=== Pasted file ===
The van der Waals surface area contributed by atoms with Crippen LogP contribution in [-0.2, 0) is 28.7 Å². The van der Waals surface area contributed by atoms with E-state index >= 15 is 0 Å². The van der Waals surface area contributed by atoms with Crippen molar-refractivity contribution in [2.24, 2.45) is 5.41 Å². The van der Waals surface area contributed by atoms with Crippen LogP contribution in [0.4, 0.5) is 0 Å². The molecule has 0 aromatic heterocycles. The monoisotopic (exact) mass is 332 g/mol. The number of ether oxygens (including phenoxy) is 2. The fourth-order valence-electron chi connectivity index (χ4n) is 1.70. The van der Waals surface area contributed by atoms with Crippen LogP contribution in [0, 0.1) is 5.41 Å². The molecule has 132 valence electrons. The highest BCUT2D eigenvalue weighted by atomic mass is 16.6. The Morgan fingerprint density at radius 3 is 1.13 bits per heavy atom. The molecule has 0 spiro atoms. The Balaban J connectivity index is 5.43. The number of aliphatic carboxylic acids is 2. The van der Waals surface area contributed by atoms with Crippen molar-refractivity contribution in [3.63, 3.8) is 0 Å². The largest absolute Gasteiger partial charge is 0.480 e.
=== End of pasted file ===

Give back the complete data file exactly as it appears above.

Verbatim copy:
The van der Waals surface area contributed by atoms with Crippen LogP contribution in [-0.2, 0) is 28.7 Å². The van der Waals surface area contributed by atoms with E-state index >= 15 is 0 Å². The van der Waals surface area contributed by atoms with Crippen molar-refractivity contribution in [2.24, 2.45) is 5.41 Å². The van der Waals surface area contributed by atoms with Crippen LogP contribution in [0.4, 0.5) is 0 Å². The molecule has 0 aromatic heterocycles. The monoisotopic (exact) mass is 332 g/mol. The number of ether oxygens (including phenoxy) is 2. The fourth-order valence-electron chi connectivity index (χ4n) is 1.70. The van der Waals surface area contributed by atoms with Crippen LogP contribution in [0, 0.1) is 5.41 Å². The molecule has 132 valence electrons. The highest BCUT2D eigenvalue weighted by atomic mass is 16.6. The Morgan fingerprint density at radius 3 is 1.13 bits per heavy atom. The molecule has 0 spiro atoms. The Balaban J connectivity index is 5.43. The number of aliphatic carboxylic acids is 2. The van der Waals surface area contributed by atoms with Crippen molar-refractivity contribution in [3.63, 3.8) is 0 Å². The largest absolute Gasteiger partial charge is 0.480 e.